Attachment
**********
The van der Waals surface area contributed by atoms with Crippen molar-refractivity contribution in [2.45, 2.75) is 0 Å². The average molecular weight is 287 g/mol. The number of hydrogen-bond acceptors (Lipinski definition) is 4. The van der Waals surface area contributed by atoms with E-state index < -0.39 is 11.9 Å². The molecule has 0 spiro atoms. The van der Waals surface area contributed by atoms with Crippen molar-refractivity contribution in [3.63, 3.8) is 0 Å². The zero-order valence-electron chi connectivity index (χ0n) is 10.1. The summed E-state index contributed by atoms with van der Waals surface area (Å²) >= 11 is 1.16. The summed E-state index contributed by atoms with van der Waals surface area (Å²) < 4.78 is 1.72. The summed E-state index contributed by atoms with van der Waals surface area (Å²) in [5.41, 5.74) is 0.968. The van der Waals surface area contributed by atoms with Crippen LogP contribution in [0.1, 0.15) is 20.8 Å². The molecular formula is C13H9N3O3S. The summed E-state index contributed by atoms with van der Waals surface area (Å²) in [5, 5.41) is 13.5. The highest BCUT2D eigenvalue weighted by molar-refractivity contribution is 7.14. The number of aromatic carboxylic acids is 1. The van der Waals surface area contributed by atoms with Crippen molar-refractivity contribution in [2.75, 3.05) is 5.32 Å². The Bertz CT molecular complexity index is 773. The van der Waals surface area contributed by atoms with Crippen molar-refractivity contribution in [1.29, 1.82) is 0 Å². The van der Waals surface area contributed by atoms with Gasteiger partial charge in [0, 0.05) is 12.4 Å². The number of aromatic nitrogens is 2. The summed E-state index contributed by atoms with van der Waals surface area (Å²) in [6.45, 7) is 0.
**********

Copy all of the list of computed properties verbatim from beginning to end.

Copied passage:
The van der Waals surface area contributed by atoms with Crippen molar-refractivity contribution in [2.45, 2.75) is 0 Å². The average molecular weight is 287 g/mol. The number of hydrogen-bond acceptors (Lipinski definition) is 4. The van der Waals surface area contributed by atoms with E-state index < -0.39 is 11.9 Å². The molecule has 0 spiro atoms. The van der Waals surface area contributed by atoms with Crippen molar-refractivity contribution in [3.63, 3.8) is 0 Å². The zero-order valence-electron chi connectivity index (χ0n) is 10.1. The summed E-state index contributed by atoms with van der Waals surface area (Å²) >= 11 is 1.16. The summed E-state index contributed by atoms with van der Waals surface area (Å²) < 4.78 is 1.72. The summed E-state index contributed by atoms with van der Waals surface area (Å²) in [5.41, 5.74) is 0.968. The van der Waals surface area contributed by atoms with Crippen LogP contribution in [0.1, 0.15) is 20.8 Å². The molecular formula is C13H9N3O3S. The summed E-state index contributed by atoms with van der Waals surface area (Å²) in [5, 5.41) is 13.5. The highest BCUT2D eigenvalue weighted by molar-refractivity contribution is 7.14. The number of aromatic carboxylic acids is 1. The van der Waals surface area contributed by atoms with Crippen molar-refractivity contribution in [2.75, 3.05) is 5.32 Å². The Bertz CT molecular complexity index is 773. The van der Waals surface area contributed by atoms with Crippen molar-refractivity contribution in [1.29, 1.82) is 0 Å². The van der Waals surface area contributed by atoms with Gasteiger partial charge in [0, 0.05) is 12.4 Å². The number of aromatic nitrogens is 2. The summed E-state index contributed by atoms with van der Waals surface area (Å²) in [6.45, 7) is 0.